The characteristics of storefront cigarette advertising in the minority, low-income community of Dorchester (02124) were compared with the predominantly white, high-income community of Brookline. In Dorchester, a greater proportion of cigarette advertising was found and a significantly greater percentage of retailers displayed storefront cigarette advertising, compared with Brookline. Greater proportions of advertisements in Dorchester were larger, promoted menthol products, included a price, and featured a lower mean price, compared with Brookline. Such advertising features may appeal to youth. When advertisements were weighted by size, these differences in advertisement characteristics became more pronounced. Strikingly, after controlling for other advertisement characteristics, advertisements in Dorchester were almost twice as likely to be located within 1000 feet of a school, compared with Brookline. The data suggest that tobacco companies, with the implicit cooperation of retailers, may be using advertising features not explicitly banned under the MSA to promote tobacco use among youth and persons of minority race and low-income background.
The dissimilarities in storefront cigarette advertising raise serious concerns for public health protection and promotion. Current trends reveal that African-Americans are disproportionately affected more by tobacco-related morbidity and mortality compared with white Americans.25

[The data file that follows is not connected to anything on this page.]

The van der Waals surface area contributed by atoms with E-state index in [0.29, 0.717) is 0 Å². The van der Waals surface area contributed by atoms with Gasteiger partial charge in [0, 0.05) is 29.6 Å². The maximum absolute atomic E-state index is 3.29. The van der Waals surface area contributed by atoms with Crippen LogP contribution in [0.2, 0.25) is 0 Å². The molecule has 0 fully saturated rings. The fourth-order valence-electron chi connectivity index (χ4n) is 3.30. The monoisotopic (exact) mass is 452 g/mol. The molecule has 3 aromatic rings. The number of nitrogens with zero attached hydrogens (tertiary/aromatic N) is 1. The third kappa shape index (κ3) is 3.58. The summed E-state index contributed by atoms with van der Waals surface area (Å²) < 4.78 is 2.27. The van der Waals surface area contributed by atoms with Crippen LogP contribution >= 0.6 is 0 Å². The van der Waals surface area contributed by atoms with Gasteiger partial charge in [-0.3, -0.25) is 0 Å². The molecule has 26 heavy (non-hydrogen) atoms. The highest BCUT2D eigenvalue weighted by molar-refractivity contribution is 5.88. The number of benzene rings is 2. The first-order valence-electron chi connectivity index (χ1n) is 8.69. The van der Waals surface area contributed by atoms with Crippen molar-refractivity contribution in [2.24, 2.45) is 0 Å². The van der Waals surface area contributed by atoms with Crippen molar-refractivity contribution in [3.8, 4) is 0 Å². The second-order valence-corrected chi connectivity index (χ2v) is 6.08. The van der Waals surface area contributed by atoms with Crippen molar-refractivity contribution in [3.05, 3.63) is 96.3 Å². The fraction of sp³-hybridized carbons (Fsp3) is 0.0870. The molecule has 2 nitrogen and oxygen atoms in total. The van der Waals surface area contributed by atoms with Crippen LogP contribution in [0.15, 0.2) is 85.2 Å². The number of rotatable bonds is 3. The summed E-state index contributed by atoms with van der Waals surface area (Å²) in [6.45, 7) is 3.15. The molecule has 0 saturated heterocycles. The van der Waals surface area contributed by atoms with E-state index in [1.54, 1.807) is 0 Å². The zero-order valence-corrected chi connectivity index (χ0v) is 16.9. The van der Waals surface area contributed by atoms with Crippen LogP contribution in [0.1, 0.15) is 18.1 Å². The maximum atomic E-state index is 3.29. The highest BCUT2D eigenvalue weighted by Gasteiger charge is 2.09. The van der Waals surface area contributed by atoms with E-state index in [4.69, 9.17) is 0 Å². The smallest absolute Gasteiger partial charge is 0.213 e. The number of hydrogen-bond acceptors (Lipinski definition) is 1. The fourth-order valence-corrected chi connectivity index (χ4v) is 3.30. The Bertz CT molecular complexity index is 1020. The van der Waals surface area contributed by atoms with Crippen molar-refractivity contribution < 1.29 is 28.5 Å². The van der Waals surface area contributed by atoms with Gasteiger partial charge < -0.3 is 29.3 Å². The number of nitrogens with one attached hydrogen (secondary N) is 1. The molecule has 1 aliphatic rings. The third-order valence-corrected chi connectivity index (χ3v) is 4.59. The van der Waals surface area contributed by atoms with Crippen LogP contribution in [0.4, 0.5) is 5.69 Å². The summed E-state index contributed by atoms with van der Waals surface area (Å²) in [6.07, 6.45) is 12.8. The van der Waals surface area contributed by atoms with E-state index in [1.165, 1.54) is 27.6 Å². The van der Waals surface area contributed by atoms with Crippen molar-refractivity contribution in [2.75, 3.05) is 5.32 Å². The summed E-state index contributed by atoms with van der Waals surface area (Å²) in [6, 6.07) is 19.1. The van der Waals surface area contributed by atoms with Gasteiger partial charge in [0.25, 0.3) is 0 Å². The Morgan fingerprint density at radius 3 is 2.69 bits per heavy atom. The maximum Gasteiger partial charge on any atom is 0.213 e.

In addition, census data reveal that Dorchester has a larger proportion of residents under 18 years than Brookline (). This potential for greater exposure to youth, combined with use of advertisement features that are known to appeal to youth, may give rise to a disproportionately greater influence of tobacco advertising on youth in Dorchester, compared with Brookline.
The findings of more cigarette advertising and menthol cigarette advertising in Dorchester are consistent with previous advertising surveys conducted both before and after the MSA. Prior research has documented higher concentrations of tobacco billboards26,27
and greater retail advertising15,16
in minority and low-income communities. Pucci et al.16
also identified a higher percentage of menthol brand advertising (Newport, Kool, and Salem) in predominantly Latino and African-American communities compared with predominantly nonminority communities. In addition, a survey conducted prior to the MSA in Massachusetts found menthol advertising to be two to three times more likely to be located in minority communities.20
Detached advertisements were commonly placed in prominent locations such as sidewalks, attached to telephone poles, and in parking lots. These placements may enhance visibility of the advertisements to customers and passersby. Unweighted analysis did not show a difference in the proportion of cigarette advertisements that were detached between the two communities. However, after weighting the advertisements by size, a significantly greater proportion of larger detached advertisements were found in Dorchester. Because of the larger size and detached placement of these advertisements, opportunities of exposure may be greater for youth in Dorchester.
To the authors’ knowledge, this is the second study to document outdoor cigarette advertisement size and the first to compare other advertising characteristics based on size.8